13. Its not just airports, should see what they do in trucking, thinking drivers will sit hours and hours unpaid so they don't have to pay dock workers, Buses ect all industries. screwing the customer and its been made acceptable because mega corporations control everything. Years ago these people would be out of business. .

  14. Ok you use public opinion as a weapon and lump every person into a group likev20 to 30 year olds that take pills for the high not for pain, Dont JEW ME, you and your programs are mostly tax free foundations and the gov control of policy, my doctor said i am not an addictive person arived at by history and series of questions and tests so now that is established the doctor decided i do not need anything for pain, problem is left knee no patella or kneecap since 1980 and this is 2017 so that is 37 years working asva plumber and knee is bone to bone and add back disk problems and Still work but in pain every day and thanks to your OPIATE agenda my doctor no longer treats pain so i plan to spend all my free time exposing this Marxist bugeyed JEW that has been talking for the last 40 years while i was building new hospitals and schools plumbing and heating systems, that you do not get grandiose awards for like these professional bullshit artists that pretend to save humanity from itself, how could we possibly survive without this Clown explaining how his friends at Goldman sachs need a bailout every 8 years or so.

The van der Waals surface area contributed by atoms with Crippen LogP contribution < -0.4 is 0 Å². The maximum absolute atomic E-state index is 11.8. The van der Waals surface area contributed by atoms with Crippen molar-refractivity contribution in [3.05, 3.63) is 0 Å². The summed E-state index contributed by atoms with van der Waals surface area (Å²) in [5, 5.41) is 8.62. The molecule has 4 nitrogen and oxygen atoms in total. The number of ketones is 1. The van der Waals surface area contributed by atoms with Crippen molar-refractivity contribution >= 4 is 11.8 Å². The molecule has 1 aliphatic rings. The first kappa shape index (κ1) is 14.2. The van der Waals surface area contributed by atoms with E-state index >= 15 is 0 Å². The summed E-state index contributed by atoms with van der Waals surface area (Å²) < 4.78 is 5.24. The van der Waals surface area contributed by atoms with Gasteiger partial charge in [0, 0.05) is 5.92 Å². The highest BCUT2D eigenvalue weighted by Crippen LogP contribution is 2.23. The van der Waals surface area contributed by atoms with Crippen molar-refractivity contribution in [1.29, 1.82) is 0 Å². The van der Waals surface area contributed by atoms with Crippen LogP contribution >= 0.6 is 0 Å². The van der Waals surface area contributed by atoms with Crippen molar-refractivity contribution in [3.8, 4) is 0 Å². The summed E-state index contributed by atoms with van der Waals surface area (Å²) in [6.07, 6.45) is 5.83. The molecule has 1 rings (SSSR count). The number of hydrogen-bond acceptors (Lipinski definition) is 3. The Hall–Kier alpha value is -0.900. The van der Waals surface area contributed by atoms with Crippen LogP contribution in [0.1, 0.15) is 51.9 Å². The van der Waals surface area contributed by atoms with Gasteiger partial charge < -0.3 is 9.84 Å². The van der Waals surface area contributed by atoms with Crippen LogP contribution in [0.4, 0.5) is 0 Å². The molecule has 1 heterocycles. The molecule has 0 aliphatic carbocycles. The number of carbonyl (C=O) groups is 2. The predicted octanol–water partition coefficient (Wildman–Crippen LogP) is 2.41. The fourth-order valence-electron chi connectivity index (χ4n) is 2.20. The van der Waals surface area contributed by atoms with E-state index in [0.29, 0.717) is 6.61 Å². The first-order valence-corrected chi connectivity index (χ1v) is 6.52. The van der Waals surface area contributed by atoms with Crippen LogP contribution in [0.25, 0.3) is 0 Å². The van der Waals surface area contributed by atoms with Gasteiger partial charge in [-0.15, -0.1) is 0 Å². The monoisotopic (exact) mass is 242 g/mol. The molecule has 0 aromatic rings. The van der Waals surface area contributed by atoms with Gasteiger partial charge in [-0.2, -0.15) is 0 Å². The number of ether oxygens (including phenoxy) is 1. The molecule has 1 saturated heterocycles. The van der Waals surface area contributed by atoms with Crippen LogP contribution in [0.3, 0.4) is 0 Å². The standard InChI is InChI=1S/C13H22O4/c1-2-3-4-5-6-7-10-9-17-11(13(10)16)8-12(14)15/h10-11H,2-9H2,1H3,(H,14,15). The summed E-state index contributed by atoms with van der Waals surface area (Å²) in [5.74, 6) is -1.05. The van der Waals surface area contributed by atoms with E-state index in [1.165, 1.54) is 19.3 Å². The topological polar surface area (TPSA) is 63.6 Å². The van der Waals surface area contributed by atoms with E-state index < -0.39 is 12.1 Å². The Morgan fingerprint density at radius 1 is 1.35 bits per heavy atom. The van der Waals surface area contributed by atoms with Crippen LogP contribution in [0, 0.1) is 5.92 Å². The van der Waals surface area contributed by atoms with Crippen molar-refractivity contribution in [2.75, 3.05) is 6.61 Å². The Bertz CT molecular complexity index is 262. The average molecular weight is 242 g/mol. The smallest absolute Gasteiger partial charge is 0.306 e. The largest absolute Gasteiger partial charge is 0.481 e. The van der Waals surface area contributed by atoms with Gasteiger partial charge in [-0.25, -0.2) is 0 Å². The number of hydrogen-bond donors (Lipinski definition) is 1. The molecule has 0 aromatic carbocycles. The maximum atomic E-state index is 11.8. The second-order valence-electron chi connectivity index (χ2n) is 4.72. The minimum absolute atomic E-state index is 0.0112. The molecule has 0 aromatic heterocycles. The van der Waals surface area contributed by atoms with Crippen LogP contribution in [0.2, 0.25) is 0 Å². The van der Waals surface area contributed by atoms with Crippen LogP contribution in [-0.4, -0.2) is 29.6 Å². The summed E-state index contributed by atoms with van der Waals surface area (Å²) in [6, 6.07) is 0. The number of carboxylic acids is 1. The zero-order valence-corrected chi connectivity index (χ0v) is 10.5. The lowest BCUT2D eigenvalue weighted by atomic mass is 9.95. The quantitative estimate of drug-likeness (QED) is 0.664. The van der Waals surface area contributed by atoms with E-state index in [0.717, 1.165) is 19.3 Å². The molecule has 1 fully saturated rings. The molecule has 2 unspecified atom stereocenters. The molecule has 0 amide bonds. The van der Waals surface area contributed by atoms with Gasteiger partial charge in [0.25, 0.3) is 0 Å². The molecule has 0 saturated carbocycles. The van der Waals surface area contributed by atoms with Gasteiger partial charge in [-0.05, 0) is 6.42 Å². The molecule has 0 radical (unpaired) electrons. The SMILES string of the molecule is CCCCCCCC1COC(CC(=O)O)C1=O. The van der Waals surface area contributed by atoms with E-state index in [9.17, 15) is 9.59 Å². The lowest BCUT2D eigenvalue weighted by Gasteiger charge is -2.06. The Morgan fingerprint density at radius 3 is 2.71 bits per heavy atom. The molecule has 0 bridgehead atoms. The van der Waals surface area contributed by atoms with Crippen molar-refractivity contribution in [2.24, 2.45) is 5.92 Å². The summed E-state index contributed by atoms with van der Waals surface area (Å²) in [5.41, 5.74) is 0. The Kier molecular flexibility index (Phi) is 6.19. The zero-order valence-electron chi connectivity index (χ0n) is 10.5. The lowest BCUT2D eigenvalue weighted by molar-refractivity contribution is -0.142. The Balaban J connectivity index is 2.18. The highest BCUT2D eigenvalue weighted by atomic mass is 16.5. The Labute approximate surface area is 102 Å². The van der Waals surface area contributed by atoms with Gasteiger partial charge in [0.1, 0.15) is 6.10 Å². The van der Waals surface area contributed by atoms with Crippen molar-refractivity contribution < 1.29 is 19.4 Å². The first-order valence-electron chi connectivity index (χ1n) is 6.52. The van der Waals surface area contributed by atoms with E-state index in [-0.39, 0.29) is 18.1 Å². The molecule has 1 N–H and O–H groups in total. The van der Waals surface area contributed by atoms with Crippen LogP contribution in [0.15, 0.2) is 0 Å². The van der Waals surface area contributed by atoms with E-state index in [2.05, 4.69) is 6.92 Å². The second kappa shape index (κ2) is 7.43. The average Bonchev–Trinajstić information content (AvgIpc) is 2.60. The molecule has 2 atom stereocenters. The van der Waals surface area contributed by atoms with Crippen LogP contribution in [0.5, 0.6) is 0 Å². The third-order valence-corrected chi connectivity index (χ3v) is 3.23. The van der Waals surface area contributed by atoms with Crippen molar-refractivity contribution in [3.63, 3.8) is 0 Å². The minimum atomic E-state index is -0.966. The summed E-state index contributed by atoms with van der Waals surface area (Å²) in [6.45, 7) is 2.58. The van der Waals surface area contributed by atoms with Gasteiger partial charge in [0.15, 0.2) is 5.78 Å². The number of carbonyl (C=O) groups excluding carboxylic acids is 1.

15. Thank you professor as usual you give me the information I can disseminate to as many people in my sphere as I can!

  16. Unfortunately the AA-style 12 steps' success record is pretty bad when you look at peer-reviewed studies. See:
    We need a more scientific way forward.

  17. I would love to hear you debate Prager. His defense of capitalism has just entered the phase of defending and explaining profits.

  18. I like the example he gave about the false choice of confronting a thief in a dark alley. Reminds me of Machiavelli words about how you can control a population by giving them the illusion of choice, that way they feel like they are in control.

  19. Re airline profits versus service. Why complain about a minimum service airline? Did you not have the option of paying more for a better service from another provider?

  20. Very interesting. We have a heroin addiction epidemic in my hometown of Louisville, Kentucky right now. Your talk makes so much sense to a problem that seems otherwise hopeless.